• Comment number 9.

    I suspect that one motivation is to get people to buy the paper version - at the margin, one may use the net for free even if it involves quite a bit of clicking around, but if it costs the same as the paper you'll get the paper. After all, how many of us go to a newspaper site for the story - we'll have already seen it here! It's much more likely that they make their sales from the commentators etc.

  • Comment number 10.

    Just as the music industry has tried to do, this is a case of applying old-media pricing to the internet. It hasn't worked particularly well for music and film, and I think newspapers will fare even worse. As Rory points out, it'll mean the end of the ability to share content. It'll also mean people from around the world will no longer check out The Times to see its take on global news stories.

    I wouldn't necessarily object to paying for things in itself. It's the loss of all the advantages that the online world has over the old media that makes me convinced this is not the way to go about it.

  • Comment number 11.

    I find it slightly concerning that registration requires you to be over 18. I would have thought that the Times was exactly the sort of thing that bright youngsters should be encouraged to read.

  • Comment number 12.

    I really really hope this is doomed to be the failure it deserves to be. The whole concept of closed content is totally anathema to the spirit of the web. The whole structure is based on the idea of sharing and interlinking.

    I beg anyone reading this who is thinking of paying...DON'T. Put grasping Murdoch in his place.

  • Comment number 13.

    Why individual paywalls will not succeed

    Johnston Press stopped it’s paywall experiment early and New International has launched its system. Such proprietary offerings are highly unlikely to work in the real world.
    Who is going to sign up to a local publisher or a national newspaper to read a news story presented to them from a search engine at a cost of at least £1 for a ‘first read’? My guess is very few.
    How many are going to get out their credit cards to subscribe to national or local papers? They may do it once or twice as an experiment, but with other sites offering free new, it’s unlikely they will keep their subscriptions going for more an a month or two at best. Based on News International’s pricing, signing up to just one of its titles will be around £8 per month or over £200 a year. So who’s going to create accounts for The Times, The Financial Time, The Telegraph, The Daily Mail, The Mirror, The Guardian and The Independent at a total cost of over £1600? (And that’s just in the UK) - Get real!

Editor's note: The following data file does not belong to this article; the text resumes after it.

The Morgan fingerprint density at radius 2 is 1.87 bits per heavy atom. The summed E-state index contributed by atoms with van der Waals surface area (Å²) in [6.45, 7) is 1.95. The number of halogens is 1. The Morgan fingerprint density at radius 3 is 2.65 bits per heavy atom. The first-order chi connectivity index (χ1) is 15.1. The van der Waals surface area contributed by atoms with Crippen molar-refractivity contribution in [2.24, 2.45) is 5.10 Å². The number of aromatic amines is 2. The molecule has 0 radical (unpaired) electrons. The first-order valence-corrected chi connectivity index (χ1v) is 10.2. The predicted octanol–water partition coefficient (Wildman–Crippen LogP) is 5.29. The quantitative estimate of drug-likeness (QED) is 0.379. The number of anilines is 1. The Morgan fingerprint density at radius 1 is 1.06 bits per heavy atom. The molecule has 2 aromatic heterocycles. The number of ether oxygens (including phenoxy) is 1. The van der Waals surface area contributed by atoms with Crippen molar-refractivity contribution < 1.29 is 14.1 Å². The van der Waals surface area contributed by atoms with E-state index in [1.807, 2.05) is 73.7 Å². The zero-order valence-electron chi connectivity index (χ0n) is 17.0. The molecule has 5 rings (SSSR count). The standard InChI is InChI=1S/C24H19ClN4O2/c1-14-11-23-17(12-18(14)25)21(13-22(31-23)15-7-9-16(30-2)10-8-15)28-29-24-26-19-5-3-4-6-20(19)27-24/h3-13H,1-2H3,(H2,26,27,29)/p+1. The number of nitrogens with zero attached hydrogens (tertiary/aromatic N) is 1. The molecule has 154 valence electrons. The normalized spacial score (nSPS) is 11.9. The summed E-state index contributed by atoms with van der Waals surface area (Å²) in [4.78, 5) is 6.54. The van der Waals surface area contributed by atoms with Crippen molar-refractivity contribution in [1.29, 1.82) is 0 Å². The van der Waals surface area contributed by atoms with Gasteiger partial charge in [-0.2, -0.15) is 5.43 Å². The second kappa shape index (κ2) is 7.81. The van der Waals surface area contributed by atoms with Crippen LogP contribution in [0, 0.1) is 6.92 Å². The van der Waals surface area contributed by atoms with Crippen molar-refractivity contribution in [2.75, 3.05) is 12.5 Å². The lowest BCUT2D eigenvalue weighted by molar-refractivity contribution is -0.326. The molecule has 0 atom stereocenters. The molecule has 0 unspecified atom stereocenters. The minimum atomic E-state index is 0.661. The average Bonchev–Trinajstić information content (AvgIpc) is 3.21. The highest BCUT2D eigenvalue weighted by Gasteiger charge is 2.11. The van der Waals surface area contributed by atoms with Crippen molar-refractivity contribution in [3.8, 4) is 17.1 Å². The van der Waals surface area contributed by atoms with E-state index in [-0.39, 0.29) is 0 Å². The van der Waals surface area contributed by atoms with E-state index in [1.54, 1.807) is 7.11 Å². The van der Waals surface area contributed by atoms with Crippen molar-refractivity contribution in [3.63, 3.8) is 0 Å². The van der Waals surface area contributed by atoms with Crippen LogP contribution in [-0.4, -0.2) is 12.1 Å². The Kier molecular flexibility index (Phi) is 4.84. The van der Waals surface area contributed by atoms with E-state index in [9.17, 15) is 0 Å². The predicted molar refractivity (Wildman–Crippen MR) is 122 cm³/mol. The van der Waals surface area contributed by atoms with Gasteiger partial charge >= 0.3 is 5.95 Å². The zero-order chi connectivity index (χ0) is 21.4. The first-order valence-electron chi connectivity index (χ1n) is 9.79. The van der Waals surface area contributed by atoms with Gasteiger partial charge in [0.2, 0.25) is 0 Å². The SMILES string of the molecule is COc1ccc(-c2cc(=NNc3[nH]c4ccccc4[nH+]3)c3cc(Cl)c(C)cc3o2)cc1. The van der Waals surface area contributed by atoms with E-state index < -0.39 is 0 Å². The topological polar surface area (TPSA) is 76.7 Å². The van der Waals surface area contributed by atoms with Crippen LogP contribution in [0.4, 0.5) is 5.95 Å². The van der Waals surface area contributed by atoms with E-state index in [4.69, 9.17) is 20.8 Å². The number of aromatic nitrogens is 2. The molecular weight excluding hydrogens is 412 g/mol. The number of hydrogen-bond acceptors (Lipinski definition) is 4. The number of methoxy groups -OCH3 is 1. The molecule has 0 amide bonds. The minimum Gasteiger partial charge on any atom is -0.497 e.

What is required is a fair pricing policy for those interested in news sites in general and the only logical way to do this to for publishers to come together to produce a national, or global, pay-per-click paywall system.
    Anyone providing news content could become a member and can set their own price level for the pages they provide. Each site would have a common ‘Paywall Menu’ which would provide login, price per page and balance details to the user at all times. Prices could be set by the owner on either a site wide bases or for individual pages, including some being left free to view.
    The user could set up their account so they are warned of pages that cost or are over a specific price or when their account balance drops below a defined level.
    Over time the publishers could analyse the data and work out the most profitable price to charge per page. This could be anything from a fraction of a penny upwards. It would be up to them to optimise their revenues by determining what people were prepared to pay. Indeed, prices for stories could reduce over time as they become less relevant.
    Having a single ‘News Account Card’ would allow users to freely navigate from one news publisher to another knowing they are paying for only what they are consuming while using a single account to pay for all such content.
    There are already successful sites which work in a similar ‘pay-as-you-go’ fashion such as Skype with its ‘Skype Out’ account. Every time you make a call your account is debited a few pence. You can do this from any computer running Skype from a single account. The same could easily be applied to newspaper websites or any other site which wants to charge for information such as motoring sites or review sites such as Which?
    This system is as close as ‘popping into your local newsagent’ as it can get and could give the news industry a fair price for the material it produces without daft, individual, subscription systems that are very unlikely to work in the long term.

  • Comment number 14.

    I give them 6-8 weeks before they have to revert to free.

  • Comment number 15.